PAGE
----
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Redlining-Expensive Lessons Learned by Hudson City

“That’s a bank issue, not a mortgage banking issue.”  I hear that statement over and over and I suppose until more non-financial institutions make the headlines for redlining, I will continue to hear that statement.  While it is true that banks have been under the microscope of redlining far longer than mortgage bankers, it is any lender’s concern.  If your company does mortgages, it will be subject to redlining and disparate impact review. Lender compliance on this issue is heating up fast and is being pushed hard by the CFPB and the DOJ.

What is Redlining?  ECOA and FHA prohibit creditors from discriminating on the basis of, among other characteristics, race, color, and national origin in their residential mortgage lending practices.  ECOA and its implementing regulation, Regulation B, make it illegal for a creditor to discriminate against an applicant in any aspect of a credit transaction on the basis of, among other characteristics, race, color, and national origin.  ECOA and Regulation B also prohibit any statements, acts, or practices that would or could discourage on a prohibited basis a prospective applicant from applying for credit.  Clear but fuzzy enough that it gives the regulators a lot of latitude!

So what have we learned from the recent Hudson City Settlement?

  1. Joint investigations are becoming more popular. In other words, the agencies are teaming up and sharing information about their individual findings.  In this case, the prudential regulator is the OCC, yet the complaint was filed by the CFPB and DOJ.
  2. Your company needs to demonstrate how they review the penetration in the MSAs they choose to lend in. Then from that review determine how they will diversify within an MSA.  If their lending pattern is like many mortgage bankers, then they may see that they are mainly lending in well-served markets vs. under-served markets.  Why?  This was never a big issue for mortgage lenders….but it is now!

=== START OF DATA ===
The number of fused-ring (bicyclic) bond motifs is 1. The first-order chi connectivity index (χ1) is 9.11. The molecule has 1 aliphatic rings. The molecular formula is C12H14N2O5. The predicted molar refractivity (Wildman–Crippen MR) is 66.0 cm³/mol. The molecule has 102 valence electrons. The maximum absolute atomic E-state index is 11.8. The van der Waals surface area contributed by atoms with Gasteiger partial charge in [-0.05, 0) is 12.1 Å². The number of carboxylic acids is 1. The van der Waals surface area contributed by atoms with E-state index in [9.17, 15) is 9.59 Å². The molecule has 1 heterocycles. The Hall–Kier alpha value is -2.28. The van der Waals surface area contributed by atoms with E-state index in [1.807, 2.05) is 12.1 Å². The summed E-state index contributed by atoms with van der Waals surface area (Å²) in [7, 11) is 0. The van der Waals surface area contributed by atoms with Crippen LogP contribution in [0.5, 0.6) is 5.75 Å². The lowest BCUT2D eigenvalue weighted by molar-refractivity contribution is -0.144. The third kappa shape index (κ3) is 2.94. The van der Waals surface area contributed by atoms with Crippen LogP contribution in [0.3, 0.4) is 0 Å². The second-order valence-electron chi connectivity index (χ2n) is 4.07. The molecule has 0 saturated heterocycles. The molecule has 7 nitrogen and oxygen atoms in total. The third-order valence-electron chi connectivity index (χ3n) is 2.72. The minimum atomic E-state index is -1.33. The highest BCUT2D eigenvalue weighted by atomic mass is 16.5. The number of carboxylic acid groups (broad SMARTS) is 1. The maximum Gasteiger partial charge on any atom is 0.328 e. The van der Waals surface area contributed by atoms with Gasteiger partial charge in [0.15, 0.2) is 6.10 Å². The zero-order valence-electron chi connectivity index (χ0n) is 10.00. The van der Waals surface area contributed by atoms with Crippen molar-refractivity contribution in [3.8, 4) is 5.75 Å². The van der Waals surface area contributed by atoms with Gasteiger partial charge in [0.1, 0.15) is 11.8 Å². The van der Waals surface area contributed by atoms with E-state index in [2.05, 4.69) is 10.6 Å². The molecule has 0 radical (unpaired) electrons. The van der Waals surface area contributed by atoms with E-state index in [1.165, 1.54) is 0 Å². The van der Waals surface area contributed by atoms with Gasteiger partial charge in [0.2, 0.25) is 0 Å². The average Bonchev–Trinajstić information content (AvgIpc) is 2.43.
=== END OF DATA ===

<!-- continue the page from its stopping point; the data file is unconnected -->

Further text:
3. If your company is a wholesale lender (like the Hudson City practice) and they work with brokers that only serve the well-served populations or market in the well-served populations that’s going to be an issue. 80% of Hudson’s broker business was outside of under-served markets.  What are your company patterns?
  4. Fair lending policy that is firmly backed by an action plan also determines success. It’s not enough to have canned policies on fair lending. It has to be backed up with an executed action plan that demonstrates incremental improvements.
  5. Where is your company marketing? Does this marketing reach under-served markets?  Is your company still bold enough (or perhaps a little crazy) to do MSA agreements, and are those agreements in well-served real estate offices AND under-served real estate offices?
  6. Does your company have established partnerships with the community based organizations in the under-served markets?
  7. Does your company have personnel that market the under-served markets? Yes, the loan amounts, conditions on the files, etc. may be a little more challenging, so don’t expect success unless you are willing to pay an originator a decent salary in addition to a commission to focus on the under-served markets.  It seems to me that this is much less expensive than a $5.5 million civil money penalty and $25 million in loan subsidy programs.  And let’s not forget the hiring of third-party consultants, two new full service branches and a few other gems that will cost Hudson a boat load of money!

The goal of any lender should be to demonstrate rock-solid oversight on redlining, which is not an expensive proposition!  This should also be done daily and real-time! Demonstrating that your company watches for redlining, creates an action plan and outlines how issues are cured, makes regulators happy and then they go on to the next lender, versus digging deeper into your practice!

To Read The Settlement CLICK HERE!

Tammy Butler, Master CMB

Author Tammy Butler, Master CMB

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